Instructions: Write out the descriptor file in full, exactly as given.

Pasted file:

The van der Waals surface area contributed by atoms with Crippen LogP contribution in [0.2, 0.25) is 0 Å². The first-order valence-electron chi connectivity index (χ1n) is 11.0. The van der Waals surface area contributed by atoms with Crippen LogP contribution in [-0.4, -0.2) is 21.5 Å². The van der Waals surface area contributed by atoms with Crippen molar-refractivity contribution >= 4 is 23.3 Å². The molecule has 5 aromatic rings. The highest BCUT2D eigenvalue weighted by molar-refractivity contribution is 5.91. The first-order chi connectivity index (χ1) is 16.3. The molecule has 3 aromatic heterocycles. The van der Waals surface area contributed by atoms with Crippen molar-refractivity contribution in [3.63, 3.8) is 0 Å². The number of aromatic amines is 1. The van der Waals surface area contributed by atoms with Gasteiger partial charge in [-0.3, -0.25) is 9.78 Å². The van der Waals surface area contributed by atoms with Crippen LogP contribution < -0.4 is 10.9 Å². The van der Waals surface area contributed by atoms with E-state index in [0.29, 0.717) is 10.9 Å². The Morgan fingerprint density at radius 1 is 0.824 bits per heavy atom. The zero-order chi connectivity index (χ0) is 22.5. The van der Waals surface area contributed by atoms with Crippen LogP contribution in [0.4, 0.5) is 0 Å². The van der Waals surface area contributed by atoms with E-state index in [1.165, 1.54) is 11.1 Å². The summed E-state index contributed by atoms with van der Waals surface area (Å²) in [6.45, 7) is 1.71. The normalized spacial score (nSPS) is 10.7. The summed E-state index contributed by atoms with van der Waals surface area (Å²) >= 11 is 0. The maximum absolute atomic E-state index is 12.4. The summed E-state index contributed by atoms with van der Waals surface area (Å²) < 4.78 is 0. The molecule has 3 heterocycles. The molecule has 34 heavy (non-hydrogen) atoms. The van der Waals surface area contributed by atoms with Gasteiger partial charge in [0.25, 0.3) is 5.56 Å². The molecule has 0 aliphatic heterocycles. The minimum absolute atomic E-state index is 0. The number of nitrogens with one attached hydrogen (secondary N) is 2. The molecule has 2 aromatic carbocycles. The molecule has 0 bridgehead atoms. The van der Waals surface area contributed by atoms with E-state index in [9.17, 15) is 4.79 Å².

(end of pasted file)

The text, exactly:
The van der Waals surface area contributed by atoms with Crippen LogP contribution in [0.2, 0.25) is 0 Å². The first-order valence-electron chi connectivity index (χ1n) is 11.0. The van der Waals surface area contributed by atoms with Crippen LogP contribution in [-0.4, -0.2) is 21.5 Å². The van der Waals surface area contributed by atoms with Crippen molar-refractivity contribution >= 4 is 23.3 Å². The molecule has 5 aromatic rings. The highest BCUT2D eigenvalue weighted by molar-refractivity contribution is 5.91. The first-order chi connectivity index (χ1) is 16.3. The molecule has 3 aromatic heterocycles. The van der Waals surface area contributed by atoms with Crippen molar-refractivity contribution in [3.63, 3.8) is 0 Å². The number of aromatic amines is 1. The van der Waals surface area contributed by atoms with Gasteiger partial charge in [-0.3, -0.25) is 9.78 Å². The van der Waals surface area contributed by atoms with Crippen LogP contribution < -0.4 is 10.9 Å². The van der Waals surface area contributed by atoms with E-state index in [0.29, 0.717) is 10.9 Å². The Morgan fingerprint density at radius 1 is 0.824 bits per heavy atom. The zero-order chi connectivity index (χ0) is 22.5. The van der Waals surface area contributed by atoms with Crippen LogP contribution in [0.4, 0.5) is 0 Å². The van der Waals surface area contributed by atoms with E-state index in [1.165, 1.54) is 11.1 Å². The summed E-state index contributed by atoms with van der Waals surface area (Å²) in [6.45, 7) is 1.71. The normalized spacial score (nSPS) is 10.7. The summed E-state index contributed by atoms with van der Waals surface area (Å²) >= 11 is 0. The maximum absolute atomic E-state index is 12.4. The summed E-state index contributed by atoms with van der Waals surface area (Å²) < 4.78 is 0. The molecule has 3 heterocycles. The molecule has 34 heavy (non-hydrogen) atoms. The van der Waals surface area contributed by atoms with Gasteiger partial charge in [0.25, 0.3) is 5.56 Å². The molecule has 0 aliphatic heterocycles. The minimum absolute atomic E-state index is 0. The number of nitrogens with one attached hydrogen (secondary N) is 2. The molecule has 2 aromatic carbocycles. The molecule has 0 bridgehead atoms. The van der Waals surface area contributed by atoms with E-state index in [9.17, 15) is 4.79 Å².